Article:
To me, this was a new story that I learned on my hike. But I enjoyed re-experiencing the thousand other stories in the forest that I already knew.

Wednesday, July 25, 2018

A Genetic Record of Conquest and Dominion: A Cherokee Story

Here are further thoughts that came to me as I read David Reich’s Who We Are and How We Got Here: Ancient DNA and the New Science of the Human Past (Pantheon, 2018). See my previous essay for more about this book.

All of human history has consisted of conquest and dominion. One human group, whether tribe or nation, has conquered one or more others for as long as there have been humans. And in the course of these conquests, the conquering men have had children by the conquered women.

That is certainly what happened in America. Europeans came to America and started conquering Native Americans. Except when they intermarried with them. When they did so, it was usually a white man with a Native woman. This happened over and over again in my family. My sixth great grandmother, Nancy Ward, was a full-blood Cherokee who married a white trader, Bryan (Bryant) Ward. Their half-Cherokee daughter, Betsy Ward, married the white general Joseph Martin. Their quarter-Cherokee daughter Nancy Martin married a rich white (German) ferryboat owner named Hildebrand. Their one-eighth Cherokee daughter Elizabeth Hilderbrand (somewhere along the line the r was added to the name) married a white man, James Pettit. Then things reversed temporarily when their one-sixteenth Cherokee daughter Minerva Pettit married Usquuh-ne, a.k.a. Lewis Hicks, who may have been full-blood Cherokee. But at least on the maternal Cherokee side of my family, it has mostly been white men and Native women. The picture is of Elizabeth's grave in Ft. Gibson, Oklahoma (1801-1887).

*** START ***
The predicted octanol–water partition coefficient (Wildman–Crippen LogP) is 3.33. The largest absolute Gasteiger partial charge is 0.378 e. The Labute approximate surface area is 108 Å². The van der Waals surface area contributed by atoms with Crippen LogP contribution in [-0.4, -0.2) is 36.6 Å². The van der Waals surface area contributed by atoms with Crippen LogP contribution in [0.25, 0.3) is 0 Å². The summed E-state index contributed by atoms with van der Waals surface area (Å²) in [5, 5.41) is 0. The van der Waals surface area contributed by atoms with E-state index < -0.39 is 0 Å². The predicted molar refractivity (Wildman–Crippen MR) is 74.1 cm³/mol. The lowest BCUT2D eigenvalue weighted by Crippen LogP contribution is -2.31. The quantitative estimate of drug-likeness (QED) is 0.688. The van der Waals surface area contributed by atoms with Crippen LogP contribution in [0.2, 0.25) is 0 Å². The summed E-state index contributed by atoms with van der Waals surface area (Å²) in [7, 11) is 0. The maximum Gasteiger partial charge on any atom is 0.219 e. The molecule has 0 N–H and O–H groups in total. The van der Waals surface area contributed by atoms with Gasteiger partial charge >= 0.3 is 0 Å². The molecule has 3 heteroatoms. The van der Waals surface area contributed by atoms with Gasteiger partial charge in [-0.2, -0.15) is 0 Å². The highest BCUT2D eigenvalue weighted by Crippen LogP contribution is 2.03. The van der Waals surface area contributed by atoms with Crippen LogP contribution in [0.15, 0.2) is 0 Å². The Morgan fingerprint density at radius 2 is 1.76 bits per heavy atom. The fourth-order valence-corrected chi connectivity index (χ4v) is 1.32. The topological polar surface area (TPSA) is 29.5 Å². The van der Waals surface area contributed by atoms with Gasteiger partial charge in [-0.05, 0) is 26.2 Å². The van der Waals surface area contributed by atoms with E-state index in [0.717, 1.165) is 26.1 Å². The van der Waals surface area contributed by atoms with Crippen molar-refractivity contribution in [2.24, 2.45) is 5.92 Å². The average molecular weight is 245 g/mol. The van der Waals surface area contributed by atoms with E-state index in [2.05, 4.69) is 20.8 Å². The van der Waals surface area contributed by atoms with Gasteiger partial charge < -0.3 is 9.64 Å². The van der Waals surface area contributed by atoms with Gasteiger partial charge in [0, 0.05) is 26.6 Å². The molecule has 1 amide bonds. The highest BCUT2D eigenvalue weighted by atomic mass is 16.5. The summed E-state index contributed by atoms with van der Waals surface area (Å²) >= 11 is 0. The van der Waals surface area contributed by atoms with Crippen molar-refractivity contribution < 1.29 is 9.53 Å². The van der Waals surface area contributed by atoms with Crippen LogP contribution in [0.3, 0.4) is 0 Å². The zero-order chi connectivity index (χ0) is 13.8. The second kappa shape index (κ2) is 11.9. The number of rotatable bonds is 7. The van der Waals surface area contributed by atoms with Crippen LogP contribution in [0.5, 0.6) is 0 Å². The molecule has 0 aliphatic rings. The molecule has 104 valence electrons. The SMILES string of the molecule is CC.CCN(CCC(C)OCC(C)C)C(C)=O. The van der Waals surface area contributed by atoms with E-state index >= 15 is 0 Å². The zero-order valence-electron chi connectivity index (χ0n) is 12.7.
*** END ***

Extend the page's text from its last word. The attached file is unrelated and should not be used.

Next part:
This is also what happened to black people. Most American blacks (except the Gullah speakers from the islands off the coast of South Carolina) have partial European ancestry, mostly from white men, many of them slave owners.

The historical evidence for this is reflected in the genetic evidence. In your cells, the Y chromosome (if you have one) came only from your father, and your mitochondrial DNA (abbreviated mtDNA) came only from your mother. In a perfectly fair admixture (in which, for example, white-mother-Native-father pairings were as common as white-father-Native-mother pairings), the Y:mt ratio would be 1:1. But among American blacks, the ratio is 4:1 white to black. In some populations in Central America, as in Colombia, the ratio is as high as 20:1.

To put it in personal terms for me: Up to my great grandfather Andrew Hicks, all of the mtDNA was native. At that point, beginning with my white great grandmother Mary Franklin Hicks, all of the mtDNA was white. My grandfather married a white woman too. I got all my mtDNA from my mom, but it was probably all white. Therefore, perhaps all of my Y chromosomes, and all of my mtDNA, are white. My native genes are mixed into the other chromosomes somewhere.

Back to the white Y chromosomes. Did the white Y chromosomes in my family, and maybe yours as well, come from white men raping dark women, or from dark women choosing white males in order to get some of their wealth and status? Undoubtedly some of both. Both of these Y sources constitute oppression of women: rape is absolutely direct oppression, while the appeal of white wealth and status is an indirect, and possibly subconscious, oppression. In the case of white male owners and black female slaves, it is difficult to see it as anything except rape, since the woman had literally no choice in the matter.